Accessibility Information and Accesskeys | Skip navigation
16/9/2012 - Uranium 233 / 238 Inhalation Overexposure

This is taken from the IAEA News Channel (Nuclear & Radiological Events)

Uranium 233 / 238 Inhalation Overexposure

 

[01 October 2011, USA, University of Nevada , posted 05 September 2012, INES = 2 (Provisional)]

A graduate student inhaled a mixture of U-233 and U-238 while working in a lab grinding a compound of uranium octoxide. The student used a glove box instead of a hood with a high-efficiency particulate air (HEPA) filter, contrary to the University of Nevada Las Vegas approved procedure. This happened twice, possibly between October 1, 2011 and April 1, 2012.

The first bioassay, based on an inhalation date of October 1, 2011, resulted in a dose of 177.2 mSv (17.72 rem) total. When the inhalation date was assumed to be April 1, 2012, the result was 55.2 mSv (5.52 rem). The student will be given a third bioassay on September 5, 2012, that will involve a low-energy chest count to detect Th-234, and an organ count to detect any uranium in the kidneys.

The student has been restricted from all lab work since April. NRC EN48261.


The incident log for the above event can be read at the following link: IAEA News Channel.

Ionactive Comment

Not pleasant for sure. What I find interesting here is the fact that whilst many think the nuclear industry is secretive (and this is NOT a nuclear industry incident), it is still recorded on the IAEA Nuclear and Radiological Events website. How many other students have inhaled all sorts of much nastier non-radioactive chemicals etc, and have no idea of the consequences (or indeed that the exposure had taken place at all)?

At least in this case, using standard internal radiation exposure models, the student has an idea of the overall committed risk. Clearly the experimental protocol, risk assessment (was there one?), equipment used, training and supervision are all suspect.

7/7/2012 - Worker overexposure - Co-60

This is taken from the IAEA News Channel (Nuclear & Radiological Events)

Worker overexposure

 

[19 April 2012, Greece, Greek Atomic Energy Commission , posted 04 July 2012, INES = 2 (Final)]

The Ionizing Radiation Calibration Laboratory (IRCL) of the Greek Atomic Energy Commission (GAEC) is equipped with a Co-60 irradiator, used for calibration purposes of radiotherapy dosimeters. In the period 19 - 25 April 2012 the replacement of the Co-60 source (nominal radioactivity of 20 TBq -April 2012) with a "new" Co-60 source (nominal activity of 110 TBq - April 2012) was conducted. The technical part of the source reloading was fully undertaken by the manufacturer of the irradiator (from abroad), who, also, provided the technical personnel (two technicians). Staff members of GAEC were present and supervised the works.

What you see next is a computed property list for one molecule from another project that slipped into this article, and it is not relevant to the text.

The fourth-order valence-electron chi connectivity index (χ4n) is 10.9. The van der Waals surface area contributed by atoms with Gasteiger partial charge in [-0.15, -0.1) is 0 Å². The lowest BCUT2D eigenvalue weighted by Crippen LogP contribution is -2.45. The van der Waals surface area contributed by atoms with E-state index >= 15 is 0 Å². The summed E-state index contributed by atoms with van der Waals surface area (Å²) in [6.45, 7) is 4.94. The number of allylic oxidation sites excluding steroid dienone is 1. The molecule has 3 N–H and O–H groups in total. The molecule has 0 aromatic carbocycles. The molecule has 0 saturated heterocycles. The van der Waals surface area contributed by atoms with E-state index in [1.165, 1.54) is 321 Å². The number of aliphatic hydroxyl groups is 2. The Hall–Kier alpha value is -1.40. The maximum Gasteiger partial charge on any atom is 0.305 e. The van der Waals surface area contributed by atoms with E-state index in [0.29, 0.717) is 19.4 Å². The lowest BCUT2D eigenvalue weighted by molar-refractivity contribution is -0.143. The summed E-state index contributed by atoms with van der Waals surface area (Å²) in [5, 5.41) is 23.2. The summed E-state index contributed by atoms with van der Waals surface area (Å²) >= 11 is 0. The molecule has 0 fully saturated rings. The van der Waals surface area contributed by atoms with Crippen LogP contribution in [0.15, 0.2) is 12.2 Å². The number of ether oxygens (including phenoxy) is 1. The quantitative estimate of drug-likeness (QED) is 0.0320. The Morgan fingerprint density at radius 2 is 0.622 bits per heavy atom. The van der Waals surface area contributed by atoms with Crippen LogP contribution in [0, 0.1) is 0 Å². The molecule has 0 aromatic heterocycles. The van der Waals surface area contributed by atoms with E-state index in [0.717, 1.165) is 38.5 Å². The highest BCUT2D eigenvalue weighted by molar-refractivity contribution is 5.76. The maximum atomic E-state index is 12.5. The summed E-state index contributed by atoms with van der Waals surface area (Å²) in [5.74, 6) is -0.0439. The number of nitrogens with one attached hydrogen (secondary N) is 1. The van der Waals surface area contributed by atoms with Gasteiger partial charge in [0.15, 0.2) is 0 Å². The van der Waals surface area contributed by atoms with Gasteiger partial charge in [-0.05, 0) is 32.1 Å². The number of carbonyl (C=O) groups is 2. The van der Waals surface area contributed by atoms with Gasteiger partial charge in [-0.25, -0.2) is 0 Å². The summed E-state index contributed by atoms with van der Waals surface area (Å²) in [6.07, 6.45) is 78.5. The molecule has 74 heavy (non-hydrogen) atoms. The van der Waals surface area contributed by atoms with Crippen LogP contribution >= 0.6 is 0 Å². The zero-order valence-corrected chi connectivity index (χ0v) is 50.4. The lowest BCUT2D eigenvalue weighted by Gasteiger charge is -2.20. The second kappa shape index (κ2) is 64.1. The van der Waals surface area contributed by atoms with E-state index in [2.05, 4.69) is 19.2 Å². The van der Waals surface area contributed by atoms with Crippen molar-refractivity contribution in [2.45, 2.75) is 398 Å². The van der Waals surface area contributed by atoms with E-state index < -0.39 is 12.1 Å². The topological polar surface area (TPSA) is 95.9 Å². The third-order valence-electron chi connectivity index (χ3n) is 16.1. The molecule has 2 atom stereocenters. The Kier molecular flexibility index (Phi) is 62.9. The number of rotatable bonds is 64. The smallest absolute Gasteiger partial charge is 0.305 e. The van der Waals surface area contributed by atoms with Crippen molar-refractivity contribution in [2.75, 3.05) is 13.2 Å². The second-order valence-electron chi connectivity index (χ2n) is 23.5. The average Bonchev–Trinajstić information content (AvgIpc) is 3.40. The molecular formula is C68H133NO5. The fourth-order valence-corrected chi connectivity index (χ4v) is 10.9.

On 19 April 2012, the technicians started the replacement procedure which consisted of three steps:

• alignment of the source container to the irradiator head. Due to the position of the irradiator, which produces radiation beam at horizontal direction, the source container was suspended from a rigid steel frame (crane), in order to level the container and the irradiator head. This step was completed successfully on 19 April 2012.
• removal of the "old" source from the irradiator head and transfer into the safe position inside the source container. It was completed successfully on 19 April 2012 after overcoming a few technical difficulties.
• reload of the "new" source into the irradiator head. While driving the source into the head, it was stuck inside the sleeve (holding the source) in an unknown position within the container; During this process the shielding plugs had been removed, resulting levels of radiation inside the banker around 1.5 mSv/h (scattered radiation) and a few Sv/h in the primary beam. One of the technicians (referred to hereafter as A) had to work - for very short periods of time (i.e. seconds) - within the primary beam in order to prevent the accidental drop of the source outside the container. These preliminary safety works were performed on 19 April 2012. After assessing the situation and after several efforts the source was returned back to safe position inside the container on 23 April 2012. Finally, the reload of the source into the irradiator head was completed successfully on 25 April 2012.

A second technician (B) assisted technician A in the aforementioned activities

Both technicians used their personal dosimeters provided by their company.
However, at the beginning of their work in IRCL, GAEC provided technicians (A and B) with additional dosimeters (TLDs and APDs). The personal dose equivalent, Hp(10), values, according to the TLD readings, were 28.3 mSv for technician A and 12.1 mSv for technician B (for the whole operation period).